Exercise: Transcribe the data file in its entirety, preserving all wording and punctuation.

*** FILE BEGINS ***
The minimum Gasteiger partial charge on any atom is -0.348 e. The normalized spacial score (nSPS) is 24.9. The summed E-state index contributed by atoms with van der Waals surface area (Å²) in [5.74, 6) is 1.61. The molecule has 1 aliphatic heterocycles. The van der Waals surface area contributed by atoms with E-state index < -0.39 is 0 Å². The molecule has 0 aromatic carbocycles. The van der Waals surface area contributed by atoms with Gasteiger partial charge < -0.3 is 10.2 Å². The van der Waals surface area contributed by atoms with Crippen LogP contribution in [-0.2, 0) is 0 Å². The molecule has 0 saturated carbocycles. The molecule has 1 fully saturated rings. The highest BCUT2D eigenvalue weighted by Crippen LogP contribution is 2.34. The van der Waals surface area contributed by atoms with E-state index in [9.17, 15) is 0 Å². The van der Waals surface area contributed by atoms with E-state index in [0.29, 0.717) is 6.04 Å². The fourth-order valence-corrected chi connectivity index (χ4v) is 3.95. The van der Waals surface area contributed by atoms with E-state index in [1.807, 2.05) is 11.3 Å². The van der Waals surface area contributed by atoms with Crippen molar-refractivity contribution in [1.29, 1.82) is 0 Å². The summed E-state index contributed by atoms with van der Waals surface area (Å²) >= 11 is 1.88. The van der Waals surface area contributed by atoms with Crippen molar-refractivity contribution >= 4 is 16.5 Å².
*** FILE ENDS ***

The minimum Gasteiger partial charge on any atom is -0.348 e. The normalized spacial score (nSPS) is 24.9. The summed E-state index contributed by atoms with van der Waals surface area (Å²) in [5.74, 6) is 1.61. The molecule has 1 aliphatic heterocycles. The van der Waals surface area contributed by atoms with E-state index < -0.39 is 0 Å². The molecule has 0 aromatic carbocycles. The van der Waals surface area contributed by atoms with Gasteiger partial charge < -0.3 is 10.2 Å². The van der Waals surface area contributed by atoms with Crippen LogP contribution in [-0.2, 0) is 0 Å². The molecule has 0 saturated carbocycles. The molecule has 1 fully saturated rings. The highest BCUT2D eigenvalue weighted by Crippen LogP contribution is 2.34. The van der Waals surface area contributed by atoms with E-state index in [9.17, 15) is 0 Å². The van der Waals surface area contributed by atoms with E-state index in [0.29, 0.717) is 6.04 Å². The fourth-order valence-corrected chi connectivity index (χ4v) is 3.95. The van der Waals surface area contributed by atoms with E-state index in [1.807, 2.05) is 11.3 Å². The van der Waals surface area contributed by atoms with Crippen molar-refractivity contribution in [1.29, 1.82) is 0 Å². The summed E-state index contributed by atoms with van der Waals surface area (Å²) >= 11 is 1.88. The van der Waals surface area contributed by atoms with Crippen molar-refractivity contribution >= 4 is 16.5 Å².